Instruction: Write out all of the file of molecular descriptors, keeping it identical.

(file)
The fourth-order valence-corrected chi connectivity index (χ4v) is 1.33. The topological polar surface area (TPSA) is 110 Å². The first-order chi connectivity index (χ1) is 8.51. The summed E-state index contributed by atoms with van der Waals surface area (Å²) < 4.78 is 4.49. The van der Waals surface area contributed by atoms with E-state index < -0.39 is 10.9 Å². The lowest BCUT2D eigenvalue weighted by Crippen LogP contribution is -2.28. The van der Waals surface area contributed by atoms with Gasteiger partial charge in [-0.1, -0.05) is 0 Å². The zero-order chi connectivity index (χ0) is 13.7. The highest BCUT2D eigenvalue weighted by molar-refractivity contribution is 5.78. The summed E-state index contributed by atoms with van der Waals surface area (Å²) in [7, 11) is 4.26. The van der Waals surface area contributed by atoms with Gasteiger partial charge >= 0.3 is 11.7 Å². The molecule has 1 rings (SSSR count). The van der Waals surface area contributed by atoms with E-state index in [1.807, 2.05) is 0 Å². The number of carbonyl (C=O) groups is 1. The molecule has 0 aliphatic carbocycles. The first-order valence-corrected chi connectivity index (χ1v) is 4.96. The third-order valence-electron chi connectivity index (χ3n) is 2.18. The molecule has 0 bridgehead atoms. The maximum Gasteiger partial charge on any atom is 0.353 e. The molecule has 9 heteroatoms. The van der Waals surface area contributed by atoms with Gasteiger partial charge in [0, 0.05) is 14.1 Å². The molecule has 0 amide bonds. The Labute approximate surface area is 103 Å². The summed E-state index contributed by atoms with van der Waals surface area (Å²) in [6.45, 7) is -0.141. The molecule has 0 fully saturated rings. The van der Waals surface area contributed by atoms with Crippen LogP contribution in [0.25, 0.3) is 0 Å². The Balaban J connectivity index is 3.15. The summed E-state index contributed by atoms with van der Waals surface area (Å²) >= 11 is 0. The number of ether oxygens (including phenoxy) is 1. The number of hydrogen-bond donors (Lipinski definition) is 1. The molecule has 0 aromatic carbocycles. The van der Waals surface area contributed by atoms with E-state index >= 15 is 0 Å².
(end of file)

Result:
The fourth-order valence-corrected chi connectivity index (χ4v) is 1.33. The topological polar surface area (TPSA) is 110 Å². The first-order chi connectivity index (χ1) is 8.51. The summed E-state index contributed by atoms with van der Waals surface area (Å²) < 4.78 is 4.49. The van der Waals surface area contributed by atoms with E-state index < -0.39 is 10.9 Å². The lowest BCUT2D eigenvalue weighted by Crippen LogP contribution is -2.28. The van der Waals surface area contributed by atoms with Gasteiger partial charge in [-0.1, -0.05) is 0 Å². The zero-order chi connectivity index (χ0) is 13.7. The highest BCUT2D eigenvalue weighted by molar-refractivity contribution is 5.78. The summed E-state index contributed by atoms with van der Waals surface area (Å²) in [7, 11) is 4.26. The van der Waals surface area contributed by atoms with Gasteiger partial charge >= 0.3 is 11.7 Å². The molecule has 1 rings (SSSR count). The van der Waals surface area contributed by atoms with E-state index in [1.807, 2.05) is 0 Å². The number of carbonyl (C=O) groups is 1. The molecule has 0 aliphatic carbocycles. The first-order valence-corrected chi connectivity index (χ1v) is 4.96. The third-order valence-electron chi connectivity index (χ3n) is 2.18. The molecule has 0 bridgehead atoms. The maximum Gasteiger partial charge on any atom is 0.353 e. The molecule has 9 heteroatoms. The van der Waals surface area contributed by atoms with Gasteiger partial charge in [0, 0.05) is 14.1 Å². The molecule has 0 amide bonds. The Labute approximate surface area is 103 Å². The summed E-state index contributed by atoms with van der Waals surface area (Å²) in [6.45, 7) is -0.141. The molecule has 0 fully saturated rings. The van der Waals surface area contributed by atoms with Crippen LogP contribution in [0.25, 0.3) is 0 Å². The Balaban J connectivity index is 3.15. The summed E-state index contributed by atoms with van der Waals surface area (Å²) >= 11 is 0. The number of ether oxygens (including phenoxy) is 1. The number of hydrogen-bond donors (Lipinski definition) is 1. The molecule has 0 aromatic carbocycles. The van der Waals surface area contributed by atoms with E-state index >= 15 is 0 Å².